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Re: EV Myths - add your own!

Post by DanGT86 » Jul 21 2018 11:41am

Hillhater wrote:
Jul 21 2018 9:38am

Or perhaps we should say.." EVs have a lower number of MECHANICAL systems to break, but more ELECTRICAL complex systems to fail." ?
Not really. As Alan reinforced above, EVs do not have more complex electrical systems to fail. They just have one big one that historically is very reliable. One big motor and one big battery pack are not nearly as complex as the array of electromechanical sensors and control devices in an ICE powetrain. Not by a long shot!
Hillhater wrote:
Jul 21 2018 9:38am
It would be less biased to see which one stops first due to ANY type of failure...mechanical , or electrical !
Thats what i meant. Ev would win out most of the time. Probably go 1/4 million miles till 70% batt capacity while the ICE is parked with a failed EGR valve or fouled plugs or clogged cat, or bad injector l, or failed starter, or broken belt, or dead fuel pump, or bad alternator......

If we made a list of all of the systems unique to an ICE and a list of all systems unique to an EV, and canceled out all of the systems they share, the ICE list would be huge. The ICE list would comprise most of the vehicle's systems. The EV list would be small. Battery, motor, charger, BMS.

If you honestly think that the maint and long term reliability cost of those EV bits are worse than the long term reliability hassle/costs of "unique to ICE" parts than I'll agree to disagree here and would love a recommendation for my next ICE vehicle. :D

Even my proposed list of parts that cancel out is biased because the EV versions of AC, power, steering and braking systems are more reliable and less complex than their hydraulic, belt driven, vacuum assisted, clutch operated ICE counterparts. Way more points of failure and contamination for the ICE.

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Re: EV Myths - add your own!

Post by billvon » Jul 21 2018 9:09pm

Hillhater wrote:
Jul 20 2018 11:37pm
You cannot say EVs will save any significant money on service costs.
Other than in reality.

I would suggest leasing/owning one someday if you expect anyone to take you even a bit seriously when you claim to be an expert on them.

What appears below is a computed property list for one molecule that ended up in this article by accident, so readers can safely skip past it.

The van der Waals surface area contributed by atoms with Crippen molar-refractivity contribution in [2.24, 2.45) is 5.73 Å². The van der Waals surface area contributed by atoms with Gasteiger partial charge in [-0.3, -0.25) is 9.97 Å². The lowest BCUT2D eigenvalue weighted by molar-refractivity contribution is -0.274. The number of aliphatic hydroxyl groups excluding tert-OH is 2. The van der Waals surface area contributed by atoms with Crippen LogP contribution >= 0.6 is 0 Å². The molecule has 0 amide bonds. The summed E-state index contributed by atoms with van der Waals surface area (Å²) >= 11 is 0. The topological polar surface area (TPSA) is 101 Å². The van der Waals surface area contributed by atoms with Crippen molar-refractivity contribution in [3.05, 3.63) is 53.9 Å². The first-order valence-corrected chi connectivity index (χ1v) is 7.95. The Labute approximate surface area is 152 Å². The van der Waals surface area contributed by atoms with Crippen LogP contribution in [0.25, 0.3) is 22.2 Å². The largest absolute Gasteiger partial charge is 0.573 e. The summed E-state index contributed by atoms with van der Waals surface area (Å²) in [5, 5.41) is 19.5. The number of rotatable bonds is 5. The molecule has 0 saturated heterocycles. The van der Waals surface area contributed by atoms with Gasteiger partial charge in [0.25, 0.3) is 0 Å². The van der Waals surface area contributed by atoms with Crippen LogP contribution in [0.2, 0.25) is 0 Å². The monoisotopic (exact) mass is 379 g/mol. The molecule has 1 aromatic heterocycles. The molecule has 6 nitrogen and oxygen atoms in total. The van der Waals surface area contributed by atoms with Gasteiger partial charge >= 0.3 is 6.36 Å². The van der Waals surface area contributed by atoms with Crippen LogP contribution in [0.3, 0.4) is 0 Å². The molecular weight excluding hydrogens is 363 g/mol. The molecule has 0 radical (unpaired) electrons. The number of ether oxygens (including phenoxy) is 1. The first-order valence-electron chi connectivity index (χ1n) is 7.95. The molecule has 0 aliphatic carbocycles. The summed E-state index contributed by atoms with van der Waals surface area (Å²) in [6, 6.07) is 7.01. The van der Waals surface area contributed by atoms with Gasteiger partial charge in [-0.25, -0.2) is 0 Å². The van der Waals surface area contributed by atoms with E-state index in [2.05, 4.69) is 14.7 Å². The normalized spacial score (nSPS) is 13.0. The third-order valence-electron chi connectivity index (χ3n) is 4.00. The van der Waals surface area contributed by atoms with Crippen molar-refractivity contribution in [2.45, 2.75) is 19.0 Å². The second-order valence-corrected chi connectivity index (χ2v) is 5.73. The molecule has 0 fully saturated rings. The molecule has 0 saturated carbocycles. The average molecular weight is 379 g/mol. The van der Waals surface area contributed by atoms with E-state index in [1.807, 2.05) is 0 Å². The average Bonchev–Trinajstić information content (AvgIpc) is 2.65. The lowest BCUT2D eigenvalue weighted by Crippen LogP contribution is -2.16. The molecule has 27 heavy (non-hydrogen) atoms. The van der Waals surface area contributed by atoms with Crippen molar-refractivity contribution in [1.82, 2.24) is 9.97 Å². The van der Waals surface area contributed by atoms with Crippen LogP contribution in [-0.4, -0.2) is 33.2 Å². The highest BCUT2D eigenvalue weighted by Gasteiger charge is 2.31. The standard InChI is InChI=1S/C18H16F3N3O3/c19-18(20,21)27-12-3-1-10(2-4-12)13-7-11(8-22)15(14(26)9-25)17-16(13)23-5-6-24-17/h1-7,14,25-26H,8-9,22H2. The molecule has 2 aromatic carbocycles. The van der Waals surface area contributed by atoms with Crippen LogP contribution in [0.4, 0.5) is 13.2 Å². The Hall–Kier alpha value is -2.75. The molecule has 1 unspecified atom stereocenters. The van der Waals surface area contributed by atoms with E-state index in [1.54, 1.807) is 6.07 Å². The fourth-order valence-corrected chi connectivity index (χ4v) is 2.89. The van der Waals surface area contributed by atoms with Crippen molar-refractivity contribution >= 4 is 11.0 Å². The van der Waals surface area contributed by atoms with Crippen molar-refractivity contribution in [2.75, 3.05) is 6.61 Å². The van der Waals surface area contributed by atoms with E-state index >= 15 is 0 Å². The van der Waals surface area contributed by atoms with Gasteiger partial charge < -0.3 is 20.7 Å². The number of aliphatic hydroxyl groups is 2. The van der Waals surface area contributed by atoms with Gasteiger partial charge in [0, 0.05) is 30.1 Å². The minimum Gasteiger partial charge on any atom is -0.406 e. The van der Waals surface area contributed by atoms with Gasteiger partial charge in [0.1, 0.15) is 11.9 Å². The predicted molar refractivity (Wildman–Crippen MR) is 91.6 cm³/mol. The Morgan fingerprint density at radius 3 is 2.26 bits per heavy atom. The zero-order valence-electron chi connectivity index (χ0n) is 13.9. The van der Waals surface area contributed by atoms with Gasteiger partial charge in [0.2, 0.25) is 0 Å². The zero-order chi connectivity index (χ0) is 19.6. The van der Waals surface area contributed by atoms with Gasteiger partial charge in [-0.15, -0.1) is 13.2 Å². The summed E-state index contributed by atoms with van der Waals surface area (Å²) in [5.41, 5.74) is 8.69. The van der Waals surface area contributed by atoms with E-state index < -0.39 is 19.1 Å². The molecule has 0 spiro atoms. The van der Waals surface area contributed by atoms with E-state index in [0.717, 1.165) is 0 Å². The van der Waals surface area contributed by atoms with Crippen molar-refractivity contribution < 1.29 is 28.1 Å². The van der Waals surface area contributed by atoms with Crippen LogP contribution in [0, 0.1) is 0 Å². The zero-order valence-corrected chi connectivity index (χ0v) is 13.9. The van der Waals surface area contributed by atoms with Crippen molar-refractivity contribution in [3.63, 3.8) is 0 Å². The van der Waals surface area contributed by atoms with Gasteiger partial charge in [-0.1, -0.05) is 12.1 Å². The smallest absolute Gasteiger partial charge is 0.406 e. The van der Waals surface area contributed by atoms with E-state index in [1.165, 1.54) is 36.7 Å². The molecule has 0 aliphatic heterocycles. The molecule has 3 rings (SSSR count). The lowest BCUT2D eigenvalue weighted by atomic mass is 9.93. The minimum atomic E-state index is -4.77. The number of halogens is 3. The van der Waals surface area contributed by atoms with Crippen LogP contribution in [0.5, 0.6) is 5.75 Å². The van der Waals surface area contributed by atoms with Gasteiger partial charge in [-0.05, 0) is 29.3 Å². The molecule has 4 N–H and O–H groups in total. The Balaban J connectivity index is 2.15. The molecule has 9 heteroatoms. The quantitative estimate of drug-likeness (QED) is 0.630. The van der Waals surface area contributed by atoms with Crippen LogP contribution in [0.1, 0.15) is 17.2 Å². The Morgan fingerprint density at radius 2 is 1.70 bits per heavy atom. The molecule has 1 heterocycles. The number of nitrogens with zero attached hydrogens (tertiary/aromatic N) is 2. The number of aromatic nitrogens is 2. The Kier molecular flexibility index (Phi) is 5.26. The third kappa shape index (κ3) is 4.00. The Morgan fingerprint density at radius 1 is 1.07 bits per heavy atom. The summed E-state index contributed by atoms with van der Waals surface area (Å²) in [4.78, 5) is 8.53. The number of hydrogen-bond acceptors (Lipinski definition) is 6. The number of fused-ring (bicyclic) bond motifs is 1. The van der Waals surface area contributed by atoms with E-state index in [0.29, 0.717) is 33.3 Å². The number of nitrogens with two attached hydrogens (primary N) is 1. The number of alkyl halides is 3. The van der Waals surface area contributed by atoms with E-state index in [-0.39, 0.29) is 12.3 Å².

--bill von

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Re: EV Myths - add your own!

Post by Hillhater » Jul 22 2018 7:48am

Punx0r wrote:
Jul 21 2018 9:46am

You did not quote the servicing costs related to the warranty period. What modern car has a warranty that only lasts 20K miles?! :lol: Also, what on earth has the warranty length got to do with the lifetime SERVICING costs?
Do a little research at least ! ..and try to read the posts before you reply.
As i said.. Those costs are for EACH 20k km service..and continue for the duration of the warranty..4, 5, 7, even 8 years with some manufacturers.
Obviously you are not aware of current fixed price/capped price, and prepaid service plans that most manufacturers offer these days
Warranty period service costs were used simply as an example to disprove the myth that EVs have lower maintenance costs than ICEs.
If you want to speculate on lifetime maintenance costs, then its you shifting the goalposts !
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Re: EV Myths - add your own!

Post by Hillhater » Jul 22 2018 8:08am

DanGT86 wrote:
Jul 21 2018 11:41am
... EVs do not have more complex electrical systems to fail. They just have one big one that historically is very reliable. One big motor and one big battery pack are not nearly as complex as the array of electromechanical sensors and control devices in an ICE powetrain. Not by a long shot!...
:shock: you really think that ??...if so you are delusional !
Not worth debating that point.